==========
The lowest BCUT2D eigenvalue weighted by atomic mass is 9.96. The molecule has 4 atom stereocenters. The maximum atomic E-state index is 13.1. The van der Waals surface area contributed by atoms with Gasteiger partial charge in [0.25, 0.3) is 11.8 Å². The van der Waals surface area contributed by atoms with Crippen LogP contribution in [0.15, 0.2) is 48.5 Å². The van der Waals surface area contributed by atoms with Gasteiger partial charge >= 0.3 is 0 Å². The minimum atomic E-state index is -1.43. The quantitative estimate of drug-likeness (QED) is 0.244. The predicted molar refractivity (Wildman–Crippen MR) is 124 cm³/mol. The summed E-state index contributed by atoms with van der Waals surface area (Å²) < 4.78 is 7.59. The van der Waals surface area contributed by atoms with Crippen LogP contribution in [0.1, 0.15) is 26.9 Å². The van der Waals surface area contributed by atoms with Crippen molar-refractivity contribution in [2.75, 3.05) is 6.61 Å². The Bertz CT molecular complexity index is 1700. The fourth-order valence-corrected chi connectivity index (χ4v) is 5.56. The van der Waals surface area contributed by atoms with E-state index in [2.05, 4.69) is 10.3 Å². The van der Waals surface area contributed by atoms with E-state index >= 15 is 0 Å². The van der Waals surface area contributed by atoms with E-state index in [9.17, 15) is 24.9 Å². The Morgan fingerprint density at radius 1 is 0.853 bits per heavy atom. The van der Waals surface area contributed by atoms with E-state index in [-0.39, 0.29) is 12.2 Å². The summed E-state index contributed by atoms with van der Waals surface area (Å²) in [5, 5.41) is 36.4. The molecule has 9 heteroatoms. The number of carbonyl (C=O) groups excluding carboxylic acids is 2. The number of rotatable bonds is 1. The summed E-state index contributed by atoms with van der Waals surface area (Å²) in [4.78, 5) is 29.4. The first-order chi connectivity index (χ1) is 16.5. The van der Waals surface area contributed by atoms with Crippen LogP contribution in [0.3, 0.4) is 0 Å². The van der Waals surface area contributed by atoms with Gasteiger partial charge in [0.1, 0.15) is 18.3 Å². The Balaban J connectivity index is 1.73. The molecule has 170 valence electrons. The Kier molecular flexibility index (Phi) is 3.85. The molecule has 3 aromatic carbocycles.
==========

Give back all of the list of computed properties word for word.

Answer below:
The lowest BCUT2D eigenvalue weighted by atomic mass is 9.96. The molecule has 4 atom stereocenters. The maximum atomic E-state index is 13.1. The van der Waals surface area contributed by atoms with Gasteiger partial charge in [0.25, 0.3) is 11.8 Å². The van der Waals surface area contributed by atoms with Crippen LogP contribution in [0.15, 0.2) is 48.5 Å². The van der Waals surface area contributed by atoms with Gasteiger partial charge >= 0.3 is 0 Å². The minimum atomic E-state index is -1.43. The quantitative estimate of drug-likeness (QED) is 0.244. The predicted molar refractivity (Wildman–Crippen MR) is 124 cm³/mol. The summed E-state index contributed by atoms with van der Waals surface area (Å²) < 4.78 is 7.59. The van der Waals surface area contributed by atoms with Crippen LogP contribution in [0.1, 0.15) is 26.9 Å². The van der Waals surface area contributed by atoms with Crippen molar-refractivity contribution in [2.75, 3.05) is 6.61 Å². The Bertz CT molecular complexity index is 1700. The fourth-order valence-corrected chi connectivity index (χ4v) is 5.56. The van der Waals surface area contributed by atoms with E-state index in [2.05, 4.69) is 10.3 Å². The van der Waals surface area contributed by atoms with E-state index >= 15 is 0 Å². The van der Waals surface area contributed by atoms with E-state index in [9.17, 15) is 24.9 Å². The Morgan fingerprint density at radius 1 is 0.853 bits per heavy atom. The van der Waals surface area contributed by atoms with E-state index in [-0.39, 0.29) is 12.2 Å². The summed E-state index contributed by atoms with van der Waals surface area (Å²) in [5, 5.41) is 36.4. The molecule has 9 heteroatoms. The number of carbonyl (C=O) groups excluding carboxylic acids is 2. The number of rotatable bonds is 1. The summed E-state index contributed by atoms with van der Waals surface area (Å²) in [4.78, 5) is 29.4. The first-order chi connectivity index (χ1) is 16.5. The van der Waals surface area contributed by atoms with Crippen LogP contribution in [0.3, 0.4) is 0 Å². The van der Waals surface area contributed by atoms with Gasteiger partial charge in [0.1, 0.15) is 18.3 Å². The Balaban J connectivity index is 1.73. The molecule has 170 valence electrons. The Kier molecular flexibility index (Phi) is 3.85. The molecule has 3 aromatic carbocycles.